WeWork (WE) Stock Surged In Its Market Debut After SPAC Merger
WeWork’s (NYSE: WE) stocks rose this week in light of its’ market debut, after a tumultuous journey that included the implosion of its previous initial public offering (IPO) plans and the ouster of co-founder Adam Neumann.
The listing came following a merger with the special purpose acquisition company (SPAC) BowX Acquisition Corporation (NASDAQ: BOWX). The combination provides WeWork with cash proceeds of about $1.3 billion, and a valuation of around $9 billion. This marked a major step down from the valuation of $47 billion WeWork commanded in 2019, following an investment from SoftBank Group in the private markets.
“Today is a testament to the determination of our company to not only transform our business, but also to adapt and deliver the options that today’s workforce demands,” said WeWork CEO Sandeep Mathrani in a statement released Thursday. Earlier this month, the company reported preliminary third-quarter revenue of $658 million, up from $593 million in the second quarter. Total occupancy across consolidated operations rose to 60% at the end of the third quarter. That was an increase from 52% at the end of the second quarter.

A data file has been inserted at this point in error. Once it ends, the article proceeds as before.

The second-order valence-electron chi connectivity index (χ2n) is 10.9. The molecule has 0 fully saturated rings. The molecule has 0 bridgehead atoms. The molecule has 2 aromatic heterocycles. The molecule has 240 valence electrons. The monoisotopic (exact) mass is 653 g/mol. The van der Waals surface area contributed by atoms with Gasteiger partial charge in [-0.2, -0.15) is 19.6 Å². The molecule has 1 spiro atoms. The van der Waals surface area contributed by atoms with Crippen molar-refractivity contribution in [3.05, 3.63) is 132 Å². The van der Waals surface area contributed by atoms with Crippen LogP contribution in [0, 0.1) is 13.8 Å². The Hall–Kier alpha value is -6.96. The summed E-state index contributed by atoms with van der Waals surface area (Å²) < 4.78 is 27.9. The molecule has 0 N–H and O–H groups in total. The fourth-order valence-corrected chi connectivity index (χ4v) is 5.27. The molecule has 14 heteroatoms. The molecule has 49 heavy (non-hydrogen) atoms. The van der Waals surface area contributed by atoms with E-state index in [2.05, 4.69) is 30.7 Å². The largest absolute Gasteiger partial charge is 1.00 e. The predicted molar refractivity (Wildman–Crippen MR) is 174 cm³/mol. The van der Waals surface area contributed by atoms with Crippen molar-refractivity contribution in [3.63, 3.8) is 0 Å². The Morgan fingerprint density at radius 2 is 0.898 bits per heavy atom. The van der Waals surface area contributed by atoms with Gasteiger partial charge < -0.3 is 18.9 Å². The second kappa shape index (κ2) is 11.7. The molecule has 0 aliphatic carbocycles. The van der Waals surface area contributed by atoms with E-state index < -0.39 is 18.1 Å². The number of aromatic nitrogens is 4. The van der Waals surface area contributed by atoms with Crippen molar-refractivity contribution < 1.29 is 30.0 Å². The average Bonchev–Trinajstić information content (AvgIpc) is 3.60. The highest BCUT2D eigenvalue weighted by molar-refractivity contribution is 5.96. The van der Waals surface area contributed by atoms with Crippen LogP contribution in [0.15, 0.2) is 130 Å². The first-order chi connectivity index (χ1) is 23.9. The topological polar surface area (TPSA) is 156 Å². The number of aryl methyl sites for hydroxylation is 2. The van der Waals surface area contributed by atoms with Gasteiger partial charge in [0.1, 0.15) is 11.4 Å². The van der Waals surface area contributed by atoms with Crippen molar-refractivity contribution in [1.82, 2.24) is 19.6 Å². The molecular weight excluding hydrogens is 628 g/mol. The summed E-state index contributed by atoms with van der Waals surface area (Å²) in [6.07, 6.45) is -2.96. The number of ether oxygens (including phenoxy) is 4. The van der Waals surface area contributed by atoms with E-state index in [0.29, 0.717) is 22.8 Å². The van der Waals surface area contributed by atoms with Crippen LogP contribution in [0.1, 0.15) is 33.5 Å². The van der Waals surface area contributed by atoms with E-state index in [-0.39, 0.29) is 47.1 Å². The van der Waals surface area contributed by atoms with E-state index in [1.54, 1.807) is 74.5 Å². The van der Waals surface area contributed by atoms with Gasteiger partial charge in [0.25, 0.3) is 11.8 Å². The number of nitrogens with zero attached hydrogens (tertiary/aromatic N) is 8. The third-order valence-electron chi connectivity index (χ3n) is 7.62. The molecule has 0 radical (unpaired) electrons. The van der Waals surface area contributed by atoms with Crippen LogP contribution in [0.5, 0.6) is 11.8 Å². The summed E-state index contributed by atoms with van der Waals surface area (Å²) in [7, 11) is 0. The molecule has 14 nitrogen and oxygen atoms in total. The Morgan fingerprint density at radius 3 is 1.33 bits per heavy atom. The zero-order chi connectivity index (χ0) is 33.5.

What Is WeWork & Why Are Some Investors Interested?
WeWork was founded in 2010 in New York and has expanded to more than 500 locations over 100 cities. The company leases office space and charges membership fees to customers, including freelancers, start-ups and small and large businesses. The business targets those who might prefer the flexibility of such an arrangement over a traditional office lease. The latter may last for years and come with other operational inconveniences.
WeWork Pioneered & Popularized The Co-working Space Trend
Before, with few exceptions, if one wanted to rent office space as an individual or a new company, it was one unpleasant hassle. Pricing was certainly complex with some hidden fees that might show up on your monthly bill. Not only that, some would request a personal guarantee. That means the tenant would be personally on the hook for the remaining rent even if your businesses fail. Thankfully, WeWork eliminated all those hassles and complicated costs for customers. It makes renting space so much easier, even on a month-to-month basis.